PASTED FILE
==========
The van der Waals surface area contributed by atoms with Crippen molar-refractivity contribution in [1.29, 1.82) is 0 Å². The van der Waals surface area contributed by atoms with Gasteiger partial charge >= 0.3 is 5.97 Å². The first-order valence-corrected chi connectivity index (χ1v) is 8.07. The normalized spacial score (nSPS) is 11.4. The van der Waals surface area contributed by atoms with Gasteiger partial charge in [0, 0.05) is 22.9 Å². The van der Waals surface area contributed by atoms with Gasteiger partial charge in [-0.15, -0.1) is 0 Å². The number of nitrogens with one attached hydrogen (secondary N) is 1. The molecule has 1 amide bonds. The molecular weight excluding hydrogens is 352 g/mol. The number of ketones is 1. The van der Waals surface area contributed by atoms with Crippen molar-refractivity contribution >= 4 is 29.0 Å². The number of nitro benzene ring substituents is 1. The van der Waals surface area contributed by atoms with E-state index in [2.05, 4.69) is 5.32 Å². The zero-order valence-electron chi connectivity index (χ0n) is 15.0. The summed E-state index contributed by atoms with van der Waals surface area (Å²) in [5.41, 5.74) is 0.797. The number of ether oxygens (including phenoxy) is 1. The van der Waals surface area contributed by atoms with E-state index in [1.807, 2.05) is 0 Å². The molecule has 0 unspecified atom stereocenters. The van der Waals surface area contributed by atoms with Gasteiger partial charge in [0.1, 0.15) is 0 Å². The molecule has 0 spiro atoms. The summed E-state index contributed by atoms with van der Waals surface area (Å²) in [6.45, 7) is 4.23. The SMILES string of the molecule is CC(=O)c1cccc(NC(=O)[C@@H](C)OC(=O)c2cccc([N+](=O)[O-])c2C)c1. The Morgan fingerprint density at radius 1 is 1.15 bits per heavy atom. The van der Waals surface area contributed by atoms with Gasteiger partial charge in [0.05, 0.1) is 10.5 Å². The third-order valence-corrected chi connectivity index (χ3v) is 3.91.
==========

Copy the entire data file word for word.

The van der Waals surface area contributed by atoms with Crippen molar-refractivity contribution in [1.29, 1.82) is 0 Å². The van der Waals surface area contributed by atoms with Gasteiger partial charge >= 0.3 is 5.97 Å². The first-order valence-corrected chi connectivity index (χ1v) is 8.07. The normalized spacial score (nSPS) is 11.4. The van der Waals surface area contributed by atoms with Gasteiger partial charge in [0, 0.05) is 22.9 Å². The van der Waals surface area contributed by atoms with Gasteiger partial charge in [-0.15, -0.1) is 0 Å². The number of nitrogens with one attached hydrogen (secondary N) is 1. The molecule has 1 amide bonds. The molecular weight excluding hydrogens is 352 g/mol. The number of ketones is 1. The van der Waals surface area contributed by atoms with Crippen molar-refractivity contribution >= 4 is 29.0 Å². The number of nitro benzene ring substituents is 1. The van der Waals surface area contributed by atoms with E-state index in [2.05, 4.69) is 5.32 Å². The zero-order valence-electron chi connectivity index (χ0n) is 15.0. The summed E-state index contributed by atoms with van der Waals surface area (Å²) in [5.41, 5.74) is 0.797. The number of ether oxygens (including phenoxy) is 1. The van der Waals surface area contributed by atoms with E-state index in [1.807, 2.05) is 0 Å². The molecule has 0 unspecified atom stereocenters. The van der Waals surface area contributed by atoms with Gasteiger partial charge in [0.1, 0.15) is 0 Å². The molecule has 0 spiro atoms. The summed E-state index contributed by atoms with van der Waals surface area (Å²) in [6.45, 7) is 4.23. The SMILES string of the molecule is CC(=O)c1cccc(NC(=O)[C@@H](C)OC(=O)c2cccc([N+](=O)[O-])c2C)c1. The Morgan fingerprint density at radius 1 is 1.15 bits per heavy atom. The van der Waals surface area contributed by atoms with Gasteiger partial charge in [0.05, 0.1) is 10.5 Å². The third-order valence-corrected chi connectivity index (χ3v) is 3.91.